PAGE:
--
Cheers
Dave.




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petek wrote:

Its possible that this is the only fault - that could leave a large section of the earth wiring in the circuit floating, and hence it probably would tend to acquire a mains potential due to proximity to other live wires. If this were the case you ought not be able to get a dangerous shock from it.

If you turn the light switch on (such that both wires in it are now live) and measure the voltage between one of them and the earth, what reading do you get then? Only if it is 0V (or close) would that suggest a physical low resistance fault between live and earth).
The other test to do would be to disconnect the circuit at the consumer unit, and measure the resistance between live and earth of the cable feeding the circuit. You should see an open circuit.
--
Cheers,

John.

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Personally I would turn everything off and conduct a visual examination by following the earth wire back.
--
Michael Chare


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petek wrote:

What no-one's yet mentioned is that if the earth fault isn't local to the switch only, reconnecting an earth wire could result in lots of other stuff in the house also becoming live. And if the earth fault is unfortunately situationed, you or your family may be frying tonight in the shower.
Really your last sentence is the best advice you can take. Despite your protestations of knowledge, some of the things you've said are plain scary, and some of the things proposed just dangerous.
NT
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It's all gone silent since Sunday night. I hope that the first visit Pete had on Monday morning was the electrician, and not the paramedics.
Daniele
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On 6 Jan, 13:13, snipped-for-privacy@apple-juice.co.uk (D.M. Procida) wrote:

Still here, alive and kicking! Nice to know that you are thinking of me!
After a bit more testing and much thought on my part, the aforementioned leccy turned up on Monday afternoon. He repeated many of the tests I had done with my AVO, but with more modern electronic/ digital test kit. After some more thought, the conclusion was that there is a probable live to earth fault in the lighting circuit (not sure where yet) and that there is a probable break in the earth line somewhere between the fault and the CU or even that it is not connected at all, which is why the fuse has not blown.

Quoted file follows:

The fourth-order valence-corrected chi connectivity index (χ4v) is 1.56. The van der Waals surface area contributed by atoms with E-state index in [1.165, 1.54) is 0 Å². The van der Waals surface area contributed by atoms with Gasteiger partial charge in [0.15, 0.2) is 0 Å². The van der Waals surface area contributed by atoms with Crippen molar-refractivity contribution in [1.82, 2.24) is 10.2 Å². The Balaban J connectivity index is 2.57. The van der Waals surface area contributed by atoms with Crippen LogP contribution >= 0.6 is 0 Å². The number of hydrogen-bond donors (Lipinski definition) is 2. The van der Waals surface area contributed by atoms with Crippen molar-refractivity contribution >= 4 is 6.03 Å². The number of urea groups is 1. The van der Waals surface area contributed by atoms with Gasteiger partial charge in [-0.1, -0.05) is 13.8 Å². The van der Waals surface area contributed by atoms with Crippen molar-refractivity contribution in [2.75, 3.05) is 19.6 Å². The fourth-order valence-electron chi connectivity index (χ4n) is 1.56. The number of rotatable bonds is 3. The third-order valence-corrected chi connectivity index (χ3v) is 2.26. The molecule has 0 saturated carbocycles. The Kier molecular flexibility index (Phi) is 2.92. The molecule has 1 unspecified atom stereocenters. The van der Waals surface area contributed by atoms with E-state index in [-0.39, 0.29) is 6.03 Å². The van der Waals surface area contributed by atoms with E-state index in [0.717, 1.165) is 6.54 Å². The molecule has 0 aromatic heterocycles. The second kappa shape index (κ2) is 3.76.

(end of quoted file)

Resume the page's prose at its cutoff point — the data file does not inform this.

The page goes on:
We then took the cover off the CU, and guess what ............ although we could count 8 live (red) wires and 8 neg (black) wires - cooker, 2 x power rings, 2 x lights and immersion heater - there were only 7 earth (yel/green) wires visible! . This probably goes back to the time when we had the kitchen re-fitted about 15 years ago, and the guy who did it had to move the CU about 1/2 - 1 mtr along the wall behind the cupboards. IIRC, he was a joiner by trade and did it himself - who said Part P was rubbish?
You will have guessed that the CU is fairly old (30 yrs), and has wired fuses. So, the first job is to replace the CU with a new mcb CU and at the same time see if the missing earth wire can be traced and connected properly. Estimate for this part of the job is 210 which sounds reasonable I suppose. After this we can set about tracing the fault by isolating each bit of the lighting circuit in turn. He can't give me a price for this obviously as we don't know how long it will take, could find it straight away or sod's law says it will be in the last bit that is tested.
He's coming round later this week to do it, but meanwhile he has replaced the stainless steel switch with a plastic one.
Just a couple of Part P type questions -
His business card says "JIB Approved Electrician". Is this OK in Part P terms?
After he has finished, what documentation if any should I expect? Test Cert perhaps?
Regards and thanks again to all
Peter
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petek coughed up some electrons that declared:

http://www.jib.org.uk/gdappelec.htm
JIB is an more industrial thing.
It almost certainly indicates his competence to a good standard, but I don't think it implies directly that he's set up for Part P self notifications.
Ask if he's registered to self certify for Part P and with whom. Assuming you care!?

You should expect (and ask for in advance) a EIC (Electrical Installation Certificate) and some sort of evidence of Part P notification (never seen one, can't tell you what this looks like).

Cheers
Tim